Titian and the Rebirth of Tragedy

National Gallery of Scotland, Edinburgh/National Gallery, London
Titian: Diana and Actaeon, 1556–1559

This autumn two of Titian’s greatest pictures, Diana and Actaeon and Diana and Callisto, have come to America for the first time, as part of the exhibition “Titian and the Golden Age of Venetian Painting,” a selection of works from the National Gallery of Scotland, now at the High Museum of Art in Atlanta.1 The two paintings, made between 1556 and 1559 for King Philip II of Spain, are among the most celebrated works in the history of European art. They have influenced generations of artists, including such figures as Velázquez, Rubens, and Rembrandt, and they still provoke excited attention and fervent praise. The painter Lucian Freud, for example, recently called them “the most beautiful pictures in the world.”

The ravishing application of paint, the luscious brushwork, and the startling compositions of the two pictures impress all who behold them. But just as fundamental to the pictures’ power is Titian’s poignant exploration of the tragic themes of the myths he represents. Rarely before had any artist looked with such unblinking concentration, and such deep empathy, at the vulnerability and the injustice that are an inescapable part of mortal existence.

Diana and Actaeon and Diana and Callisto are two from a suite of six mythological paintings that Titian executed for Philip II between about 1551 and 1562. The other canvases in the series, which Titian called poesie (Italian for poems or poetry), are Danaë (the version now in the Prado), Venus and Adonis (Prado), Perseus and Andromeda, (Wallace Collection, London), and The Rape of Europa (Isabella Stewart Gardner Museum, Boston). Titian also planned images of Medea and Jason and of the death of Actaeon for the group. The latter is likely to be the painting of this subject in the National Gallery, London; he seems never to have made the other picture.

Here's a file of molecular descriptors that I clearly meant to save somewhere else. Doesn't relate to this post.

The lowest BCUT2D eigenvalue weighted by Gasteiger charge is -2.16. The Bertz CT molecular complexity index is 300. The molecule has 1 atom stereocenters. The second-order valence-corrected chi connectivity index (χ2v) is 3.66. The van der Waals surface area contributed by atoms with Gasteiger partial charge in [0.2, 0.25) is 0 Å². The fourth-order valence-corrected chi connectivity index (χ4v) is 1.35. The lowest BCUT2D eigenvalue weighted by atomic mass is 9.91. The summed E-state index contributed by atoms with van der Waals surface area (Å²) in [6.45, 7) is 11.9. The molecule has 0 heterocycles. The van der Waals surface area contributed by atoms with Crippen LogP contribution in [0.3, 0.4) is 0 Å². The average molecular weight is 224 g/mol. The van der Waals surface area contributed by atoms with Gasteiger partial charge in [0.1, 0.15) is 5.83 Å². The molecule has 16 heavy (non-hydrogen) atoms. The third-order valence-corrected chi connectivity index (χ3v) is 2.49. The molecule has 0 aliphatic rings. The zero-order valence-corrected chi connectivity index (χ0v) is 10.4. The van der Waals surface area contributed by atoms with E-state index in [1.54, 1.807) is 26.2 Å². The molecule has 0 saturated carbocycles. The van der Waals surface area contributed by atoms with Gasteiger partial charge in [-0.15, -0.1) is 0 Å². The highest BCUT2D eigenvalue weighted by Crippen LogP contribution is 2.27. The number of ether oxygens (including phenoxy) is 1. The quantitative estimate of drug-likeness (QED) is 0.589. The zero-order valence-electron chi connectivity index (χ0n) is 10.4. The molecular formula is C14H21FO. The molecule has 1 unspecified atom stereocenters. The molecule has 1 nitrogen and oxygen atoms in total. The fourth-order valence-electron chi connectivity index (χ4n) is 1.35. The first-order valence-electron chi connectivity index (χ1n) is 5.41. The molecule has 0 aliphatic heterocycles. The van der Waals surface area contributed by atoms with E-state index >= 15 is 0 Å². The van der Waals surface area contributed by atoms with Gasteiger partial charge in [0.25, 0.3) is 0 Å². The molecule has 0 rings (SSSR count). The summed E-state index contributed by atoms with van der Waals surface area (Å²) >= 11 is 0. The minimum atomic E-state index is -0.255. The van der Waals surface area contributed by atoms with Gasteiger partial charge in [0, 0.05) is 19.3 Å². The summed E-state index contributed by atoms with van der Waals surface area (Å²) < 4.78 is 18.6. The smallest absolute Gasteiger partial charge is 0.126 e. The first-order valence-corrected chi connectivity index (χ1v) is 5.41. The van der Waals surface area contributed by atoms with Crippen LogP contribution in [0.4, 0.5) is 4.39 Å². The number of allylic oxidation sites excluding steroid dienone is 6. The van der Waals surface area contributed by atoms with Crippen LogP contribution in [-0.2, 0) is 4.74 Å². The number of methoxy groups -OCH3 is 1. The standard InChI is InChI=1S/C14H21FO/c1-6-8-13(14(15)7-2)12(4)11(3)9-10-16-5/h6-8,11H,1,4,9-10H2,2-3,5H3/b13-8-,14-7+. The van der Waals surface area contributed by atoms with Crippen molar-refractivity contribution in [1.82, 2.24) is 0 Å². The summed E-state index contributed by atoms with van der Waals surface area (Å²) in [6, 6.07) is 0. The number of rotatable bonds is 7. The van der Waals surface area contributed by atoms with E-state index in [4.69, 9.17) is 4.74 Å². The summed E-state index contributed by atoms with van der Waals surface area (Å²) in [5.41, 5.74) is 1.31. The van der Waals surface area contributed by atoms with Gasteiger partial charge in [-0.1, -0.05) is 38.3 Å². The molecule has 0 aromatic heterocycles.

All the poesie paintings are approximately six by seven feet, with the exception of the first work in the series, Danaë, which is somewhat smaller than the others. It is clear from the letters between Titian and Philip II that the painter imagined the poesie hanging together in one room, although at the time he was making the pictures a specific setting had not been selected for them. Philip II traveled regularly between his residences, as was the custom with Hapsburg royalty, and the paintings did not have a permanent home before 1623, when they were installed in the Alácazar palace in Madrid.

Given by Philip V to the French ambassador in 1704, the two Diana paintings migrated from Madrid to Paris, where they formed part of the legendary Orléans collection at the Palais-Royal until the French Revolution. In 1798 they were purchased by the Duke of Bridgewater and put on view in London, soon after passing by inheritance to the future Duke of Sutherland.2

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